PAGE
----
tags: noise source, zener
For measuring the noise figure of amplifiers in a 50 ohm system, noise source which generate Gaussian RF white noise are often used. Here I present a simple prototype of such a source based on two transistors and a zener diode. At the heart of the assembly is therefore a zener diode 1N759 which is the source of noise. Then this noise is amplified by an amplifier based on two BFR93A transistors. The first stage of the amplifier provides the bulk of the voltage gain, while the second allows an adaptation of the output to 50 ohms.
The voltage gain simulated under the amp’s LTspice is 16 V / V (fig.1) and the output matching to 50 ohm (fig.2) are very good on the whole band.
The proto was made on a prototyping plate. The voltage of the + 5V supply of the transistors is supplied by 7805 to have a stable behavior. The voltage of the + 15V diode supply ideally should also be regulated, however I have noticed that the generated noise hardly varies between the range of +/- 1V from the nominal voltage.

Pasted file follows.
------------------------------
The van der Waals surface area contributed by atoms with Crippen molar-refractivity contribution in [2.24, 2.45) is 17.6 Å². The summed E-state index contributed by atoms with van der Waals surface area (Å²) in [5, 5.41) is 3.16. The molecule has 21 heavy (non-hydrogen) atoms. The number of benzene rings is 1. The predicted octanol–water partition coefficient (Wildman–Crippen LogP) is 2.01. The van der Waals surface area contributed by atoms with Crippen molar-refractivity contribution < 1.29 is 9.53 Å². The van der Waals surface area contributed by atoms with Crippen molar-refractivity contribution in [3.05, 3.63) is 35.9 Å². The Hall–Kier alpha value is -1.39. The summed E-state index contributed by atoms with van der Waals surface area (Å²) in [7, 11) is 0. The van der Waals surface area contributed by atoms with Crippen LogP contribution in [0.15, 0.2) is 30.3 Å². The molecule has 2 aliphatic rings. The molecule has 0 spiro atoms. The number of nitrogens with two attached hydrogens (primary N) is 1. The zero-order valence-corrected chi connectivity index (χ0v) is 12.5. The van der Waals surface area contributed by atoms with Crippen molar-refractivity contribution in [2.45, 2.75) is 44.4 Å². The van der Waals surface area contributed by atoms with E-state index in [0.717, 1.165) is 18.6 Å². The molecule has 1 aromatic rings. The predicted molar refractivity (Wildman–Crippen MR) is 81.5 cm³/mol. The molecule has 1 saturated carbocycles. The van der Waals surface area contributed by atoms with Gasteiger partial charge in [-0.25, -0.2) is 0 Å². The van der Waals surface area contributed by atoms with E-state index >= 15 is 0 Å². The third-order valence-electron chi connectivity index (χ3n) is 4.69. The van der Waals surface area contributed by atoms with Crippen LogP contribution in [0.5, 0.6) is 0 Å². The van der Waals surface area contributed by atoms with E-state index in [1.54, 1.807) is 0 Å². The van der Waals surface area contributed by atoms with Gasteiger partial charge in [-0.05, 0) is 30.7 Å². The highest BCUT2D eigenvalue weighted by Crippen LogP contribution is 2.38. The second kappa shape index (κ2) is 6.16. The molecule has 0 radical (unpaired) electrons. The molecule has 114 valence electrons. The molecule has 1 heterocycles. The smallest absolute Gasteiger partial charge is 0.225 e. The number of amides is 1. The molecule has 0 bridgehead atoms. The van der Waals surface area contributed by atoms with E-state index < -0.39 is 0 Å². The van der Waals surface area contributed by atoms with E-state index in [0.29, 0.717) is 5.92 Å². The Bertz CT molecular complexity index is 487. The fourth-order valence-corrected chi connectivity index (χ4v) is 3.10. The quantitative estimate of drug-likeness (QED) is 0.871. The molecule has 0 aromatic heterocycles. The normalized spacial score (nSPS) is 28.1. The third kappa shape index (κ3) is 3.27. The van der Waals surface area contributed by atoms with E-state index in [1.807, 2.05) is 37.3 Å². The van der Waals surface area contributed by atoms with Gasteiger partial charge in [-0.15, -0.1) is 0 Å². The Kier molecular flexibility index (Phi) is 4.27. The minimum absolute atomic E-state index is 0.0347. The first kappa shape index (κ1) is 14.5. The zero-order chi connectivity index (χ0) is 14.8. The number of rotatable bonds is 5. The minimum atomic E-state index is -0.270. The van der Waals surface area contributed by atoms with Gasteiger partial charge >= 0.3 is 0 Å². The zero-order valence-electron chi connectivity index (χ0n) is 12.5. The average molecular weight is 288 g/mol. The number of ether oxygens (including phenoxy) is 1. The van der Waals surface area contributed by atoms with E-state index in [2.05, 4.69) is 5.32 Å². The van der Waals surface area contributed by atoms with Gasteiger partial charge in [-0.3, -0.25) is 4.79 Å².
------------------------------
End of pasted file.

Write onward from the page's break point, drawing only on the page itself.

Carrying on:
We see that with the source switched off at 50 MHz we measure a noise voltage of 36nV / sqrt (Hz), i.e. -135.9 dBm / Hz, while after switching on the noise increases to 92nV / sqrt (Hz), or -127.7 dBm / Hz. The measurement shows that the noise generated is fairly constant over the entire band. The ENR obtained from the source with respect to the thermal floor of -174 dBm / Hz is then around 46 dB.
We also notice the presence of a peak around 56 MHz which I did not understand the nature, it is probably not an oscillation because there is no harmonic of this frequency. Apart from this peak, the spectrum is clean up to 3 GHz. The next step would be to put it in a shielded box and maybe replace the proto plate with a correct PCB.